Rangers: Scottish FA to discuss Dave King's 'fit & proper' status
Rangers chairman Dave King's status as "fit and proper" will be discussed by the Scottish FA at their next board meeting after he was sanctioned by the Takeover panel.
King has been punished for committing an offence of the "utmost gravity" in his takeover of the Ibrox club in 2015.
Rangers are now officially obliged to alert Scottish football's governing body after King was "cold-shouldered" for four years, meaning UK financial firms are barred from working with him on other takeovers.
It is only the fourth time such a sanction - which is only applied to King and not to Rangers - has been issued by the Takeover Panel in its 50-year history.
The Takeover Panel judgment said that "a statement of public censure would not be a sufficient sanction".
King, who chose not to appeal against the punishment, said his actions were found to be done "solely for the love of the club".
In a statement on the Rangers website, he added that the Scottish Premiership outfit would not suffer as a result of the judgement.
"RIFC and Rangers Football Club are not affected by the Hearings Committee's ruling and the ruling does not impact upon my position as chairman and a director of RIFC," he said.
"This now allows myself, RIFC and its shareholders to draw a line under this long and much protracted saga.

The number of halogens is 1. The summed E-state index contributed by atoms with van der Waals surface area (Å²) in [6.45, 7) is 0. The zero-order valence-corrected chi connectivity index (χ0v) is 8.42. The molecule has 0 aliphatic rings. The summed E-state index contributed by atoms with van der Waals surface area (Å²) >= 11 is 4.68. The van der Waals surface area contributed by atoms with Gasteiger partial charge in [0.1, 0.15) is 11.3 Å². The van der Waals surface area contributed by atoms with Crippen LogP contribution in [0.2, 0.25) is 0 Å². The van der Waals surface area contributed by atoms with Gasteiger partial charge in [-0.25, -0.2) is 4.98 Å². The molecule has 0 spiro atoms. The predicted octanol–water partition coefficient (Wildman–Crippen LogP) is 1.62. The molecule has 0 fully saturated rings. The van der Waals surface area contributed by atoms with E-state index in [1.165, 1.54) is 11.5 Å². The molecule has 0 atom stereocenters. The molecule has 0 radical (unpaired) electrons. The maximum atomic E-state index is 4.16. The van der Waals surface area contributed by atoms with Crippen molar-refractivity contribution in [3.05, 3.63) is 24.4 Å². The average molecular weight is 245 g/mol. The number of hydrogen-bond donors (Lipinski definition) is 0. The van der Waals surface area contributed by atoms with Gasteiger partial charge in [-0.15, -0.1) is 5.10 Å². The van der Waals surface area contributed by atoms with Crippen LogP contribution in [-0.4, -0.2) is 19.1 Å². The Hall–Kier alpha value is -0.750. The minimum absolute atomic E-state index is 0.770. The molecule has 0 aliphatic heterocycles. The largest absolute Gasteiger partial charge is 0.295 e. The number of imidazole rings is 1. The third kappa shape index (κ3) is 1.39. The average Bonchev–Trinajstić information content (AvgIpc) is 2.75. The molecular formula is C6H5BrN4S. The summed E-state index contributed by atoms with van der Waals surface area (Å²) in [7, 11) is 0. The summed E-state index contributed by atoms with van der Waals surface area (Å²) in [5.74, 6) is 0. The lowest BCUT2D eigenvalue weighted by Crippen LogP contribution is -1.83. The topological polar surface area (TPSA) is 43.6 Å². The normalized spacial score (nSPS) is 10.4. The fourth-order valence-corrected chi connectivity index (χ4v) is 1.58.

"Rangers supporters already know that my problems with the Takeover Panel arose directly as a result of the steps I took to protect and safeguard Rangers Football Club from the forces that were bent on destroying it at that time."
South Africa-based businessman King was deemed to have acted "in concert" with George Letham, George Taylor and Douglas Park to acquire more than 30% of Rangers shares.
Legislation dictates that those holding a 30% stake in businesses are compelled to make an offer to other shareholders to buy their stock.
Having been threatened with contempt of court after a long delay, King made an unsuccessful 20p-per-share offer to buy remaining shares in the club in March.
However, the Takeover Panel continued its own disciplinary procedures and found that King had failed to inform them of his share purchase, as required by law.
It also deemed that he provided "incorrect and misleading answers" during the investigation, and mislead the Panel when a share offer was eventually made.
"Mr King's behaviour shows a clear propensity to disregard the Code and to comply with its rules only when forced to do so by enforcement proceedings in the courts," read the ruling.